The history of cats, the world’s most popular pet, starts way back before the modern 20th century right to the beginning of known and recorded history. The ancient history of the domestic cat starts at the time of the ancient Egyptians, 4,000 years ago where they were regarded as sacred creatures.
The origins of cats (domestic cats) are thought to have come from the African Wild Cat. The breed was domesticated in ancient Egypt to control vermin that was harming crops and causing diseases. The cats controlled the rat population, which reduced disease and deaths and also allowed a larger supply of food for the poor. This, therefore, changed the quality of living for the Egyptians and cats became a sacred creature representing life.
By the time the Egyptian empire fell, cats were revered as master hunters and were worshipped like gods by all Egyptians including the pharaohs. If an Egyptian killed a cat, he was immediately given the death penalty, yet the fear of the all mighty cat itself made such homicide a rare occurrence.
The pharaohs were mummified and buried with statues of cats. This represented good luck and safe companionship in the afterlife. Even today, archaeologists are finding more and more hieroglyphics, statues and carvings of cats emphasizing their importance in Ancient Egypt.
It was illegal to sell a cat outside of Egypt as they were such an important asset to the culture’s beliefs and society. The history of domesticated cats started in Egypt where they acclaimed their first home, but like all cats they didn’t want to stay in one place too long!
Towards the end of the Egyptian empire, cats were sold to the Greeks and Persians. In 500 BC a domesticated cat was given to the emperor of China and cats were the most popular pet of the rich during the Song Dynasty. The cats were bred with the wildcats of Asia and became a common asset of the first emperors, then the nobility, priests and eventually the peasants. Cats in China were bred with many local breeds which had helped produce some of the breeds we know today, such as the Siamese and Burmese. The domesticated cat spread to all the surrounding countries of China including India and Japan.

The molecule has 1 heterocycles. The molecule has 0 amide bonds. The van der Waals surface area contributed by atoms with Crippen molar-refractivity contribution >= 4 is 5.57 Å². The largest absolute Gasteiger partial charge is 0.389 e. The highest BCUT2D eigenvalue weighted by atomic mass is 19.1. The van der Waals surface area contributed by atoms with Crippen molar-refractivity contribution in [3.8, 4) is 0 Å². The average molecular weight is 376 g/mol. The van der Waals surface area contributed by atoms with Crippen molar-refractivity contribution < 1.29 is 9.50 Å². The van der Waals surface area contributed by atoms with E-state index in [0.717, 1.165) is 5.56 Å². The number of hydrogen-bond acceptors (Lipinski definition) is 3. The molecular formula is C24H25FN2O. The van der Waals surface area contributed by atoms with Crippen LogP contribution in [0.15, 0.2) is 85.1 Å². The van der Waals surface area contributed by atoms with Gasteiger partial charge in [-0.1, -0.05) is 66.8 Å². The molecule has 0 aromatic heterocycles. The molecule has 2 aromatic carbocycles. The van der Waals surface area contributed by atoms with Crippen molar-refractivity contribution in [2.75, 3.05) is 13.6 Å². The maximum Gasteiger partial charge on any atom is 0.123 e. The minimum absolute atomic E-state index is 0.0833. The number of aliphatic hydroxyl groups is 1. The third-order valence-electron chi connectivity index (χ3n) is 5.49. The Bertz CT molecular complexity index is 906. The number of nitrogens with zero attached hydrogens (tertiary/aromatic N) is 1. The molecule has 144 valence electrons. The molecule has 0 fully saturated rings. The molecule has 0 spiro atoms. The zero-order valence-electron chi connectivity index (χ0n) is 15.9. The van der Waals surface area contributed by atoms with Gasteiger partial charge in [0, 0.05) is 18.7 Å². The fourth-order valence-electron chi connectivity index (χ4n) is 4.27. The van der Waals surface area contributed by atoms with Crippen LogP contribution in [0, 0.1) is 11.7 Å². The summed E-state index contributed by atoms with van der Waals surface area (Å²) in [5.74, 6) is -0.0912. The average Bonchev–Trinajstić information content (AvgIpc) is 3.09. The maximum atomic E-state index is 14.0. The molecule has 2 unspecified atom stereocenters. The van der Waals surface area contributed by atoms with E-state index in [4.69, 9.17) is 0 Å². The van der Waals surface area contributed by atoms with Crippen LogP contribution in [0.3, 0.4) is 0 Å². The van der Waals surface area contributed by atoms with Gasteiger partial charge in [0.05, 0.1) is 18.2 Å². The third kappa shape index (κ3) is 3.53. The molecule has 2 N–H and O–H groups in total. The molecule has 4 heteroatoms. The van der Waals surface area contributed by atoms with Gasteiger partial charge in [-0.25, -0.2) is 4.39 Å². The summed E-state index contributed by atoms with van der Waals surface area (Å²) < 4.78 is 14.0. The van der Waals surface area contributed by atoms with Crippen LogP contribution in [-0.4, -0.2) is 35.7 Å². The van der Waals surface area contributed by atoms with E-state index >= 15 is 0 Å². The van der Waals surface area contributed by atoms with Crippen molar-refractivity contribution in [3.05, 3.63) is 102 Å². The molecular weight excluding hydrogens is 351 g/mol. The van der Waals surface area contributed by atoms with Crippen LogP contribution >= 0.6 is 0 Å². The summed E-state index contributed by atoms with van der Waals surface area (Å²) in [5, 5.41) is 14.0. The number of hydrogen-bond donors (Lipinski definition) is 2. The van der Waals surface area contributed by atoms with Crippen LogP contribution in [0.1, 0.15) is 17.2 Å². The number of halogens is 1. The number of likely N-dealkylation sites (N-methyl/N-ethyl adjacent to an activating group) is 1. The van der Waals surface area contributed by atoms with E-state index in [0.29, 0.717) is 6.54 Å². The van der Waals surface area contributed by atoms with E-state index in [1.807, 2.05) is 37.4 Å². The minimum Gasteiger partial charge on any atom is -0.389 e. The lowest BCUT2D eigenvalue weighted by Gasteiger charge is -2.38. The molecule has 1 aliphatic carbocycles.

Egyptian traders brought cats to Europe and they were introduced to the Greeks and then the Romans. Cats became common and valuable assets to all those who harvested crops and had problems with rats and disease. They were introduced to Britain around 100 AD and were protected by law by the king of Wales, Hywel Dda, as sacred and valuable animals. Killing a cat could again be punishable by death.
During the Middle Ages cats were associated with superstition and witchcraft. They were considered animals of sin and thought to be associated with Satan. When the Black Death (aka The Plague) started in 1348, the rulers ordered the killing of all cats who were the initial suspect of the disease (or the devil’s work). Ironically, because of this mass killing, the rodents spread and populated Europe in abundance which spread and worsened the pandemic.
Cats were used on ships on voyages of discovery during the 15th and 16th centuries to control the rodent population and disease. A ship crashed off the Isle of Man in the United Kingdom and the cats onboard the ship swam to the shore. This created one of the first known pedigree breeds, the Manx.
When Christopher Columbus discovered America, cats from the ship were left in the country and flourished. The breed today, known as the American Shorthair, is thought to have originated from the British Shorthair which was believed to be used on those ships.
Cats flourished in the 20th century when they were introduced, once again, as household pets by Queen Victoria of England and have become a key part of modern society. Kings and queens, presidents and prime ministers have all owned pet cats during the 20th century.
New breeds were created, such as the Sphynx, the Bengal and the Himalayan. During the 1990s cats overtook the dog as the world’s favorite, and most common, pet and today there is thought to be close to 500 million domestic cats in the world.
Films both animation and sci-fi have been made about cats and they are a huge part of family life and culture among modern society.